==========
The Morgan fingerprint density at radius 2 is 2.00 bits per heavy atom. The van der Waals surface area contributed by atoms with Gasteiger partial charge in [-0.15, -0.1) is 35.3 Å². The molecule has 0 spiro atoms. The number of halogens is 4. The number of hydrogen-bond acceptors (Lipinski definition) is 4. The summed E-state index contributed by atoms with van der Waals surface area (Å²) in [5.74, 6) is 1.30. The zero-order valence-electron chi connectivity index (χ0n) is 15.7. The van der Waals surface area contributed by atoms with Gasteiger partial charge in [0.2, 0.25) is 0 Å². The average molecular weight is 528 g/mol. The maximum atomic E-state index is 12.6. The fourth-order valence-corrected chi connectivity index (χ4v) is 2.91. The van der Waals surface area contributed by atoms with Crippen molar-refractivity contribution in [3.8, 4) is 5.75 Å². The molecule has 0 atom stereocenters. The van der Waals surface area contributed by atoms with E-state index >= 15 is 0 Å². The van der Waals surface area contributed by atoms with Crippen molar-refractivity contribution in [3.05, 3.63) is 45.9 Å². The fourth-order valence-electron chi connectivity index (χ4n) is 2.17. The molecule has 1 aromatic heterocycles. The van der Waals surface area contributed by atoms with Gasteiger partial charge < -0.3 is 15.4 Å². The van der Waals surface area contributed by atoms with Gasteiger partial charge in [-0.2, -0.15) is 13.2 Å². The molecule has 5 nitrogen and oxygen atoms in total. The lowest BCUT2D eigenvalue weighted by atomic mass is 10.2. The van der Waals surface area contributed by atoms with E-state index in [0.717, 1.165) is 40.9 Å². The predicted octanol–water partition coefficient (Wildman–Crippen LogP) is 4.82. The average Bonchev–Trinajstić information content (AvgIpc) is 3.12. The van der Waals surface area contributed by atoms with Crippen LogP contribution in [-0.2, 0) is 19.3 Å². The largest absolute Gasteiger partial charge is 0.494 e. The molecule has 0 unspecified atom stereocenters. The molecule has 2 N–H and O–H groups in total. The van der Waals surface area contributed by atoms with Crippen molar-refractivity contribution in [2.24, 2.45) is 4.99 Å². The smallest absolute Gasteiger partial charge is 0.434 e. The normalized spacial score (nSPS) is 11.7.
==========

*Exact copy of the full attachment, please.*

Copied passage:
The Morgan fingerprint density at radius 2 is 2.00 bits per heavy atom. The van der Waals surface area contributed by atoms with Gasteiger partial charge in [-0.15, -0.1) is 35.3 Å². The molecule has 0 spiro atoms. The number of halogens is 4. The number of hydrogen-bond acceptors (Lipinski definition) is 4. The summed E-state index contributed by atoms with van der Waals surface area (Å²) in [5.74, 6) is 1.30. The zero-order valence-electron chi connectivity index (χ0n) is 15.7. The van der Waals surface area contributed by atoms with Gasteiger partial charge in [0.2, 0.25) is 0 Å². The average molecular weight is 528 g/mol. The maximum atomic E-state index is 12.6. The fourth-order valence-corrected chi connectivity index (χ4v) is 2.91. The van der Waals surface area contributed by atoms with Crippen molar-refractivity contribution in [3.8, 4) is 5.75 Å². The molecule has 0 atom stereocenters. The van der Waals surface area contributed by atoms with E-state index >= 15 is 0 Å². The van der Waals surface area contributed by atoms with Crippen molar-refractivity contribution in [3.05, 3.63) is 45.9 Å². The fourth-order valence-electron chi connectivity index (χ4n) is 2.17. The molecule has 1 aromatic heterocycles. The van der Waals surface area contributed by atoms with Gasteiger partial charge < -0.3 is 15.4 Å². The van der Waals surface area contributed by atoms with Gasteiger partial charge in [-0.2, -0.15) is 13.2 Å². The molecule has 5 nitrogen and oxygen atoms in total. The lowest BCUT2D eigenvalue weighted by atomic mass is 10.2. The van der Waals surface area contributed by atoms with E-state index in [0.717, 1.165) is 40.9 Å². The predicted octanol–water partition coefficient (Wildman–Crippen LogP) is 4.82. The average Bonchev–Trinajstić information content (AvgIpc) is 3.12. The van der Waals surface area contributed by atoms with Crippen LogP contribution in [-0.2, 0) is 19.3 Å². The largest absolute Gasteiger partial charge is 0.494 e. The molecule has 0 unspecified atom stereocenters. The molecule has 2 N–H and O–H groups in total. The van der Waals surface area contributed by atoms with Crippen molar-refractivity contribution in [2.24, 2.45) is 4.99 Å². The smallest absolute Gasteiger partial charge is 0.434 e. The normalized spacial score (nSPS) is 11.7.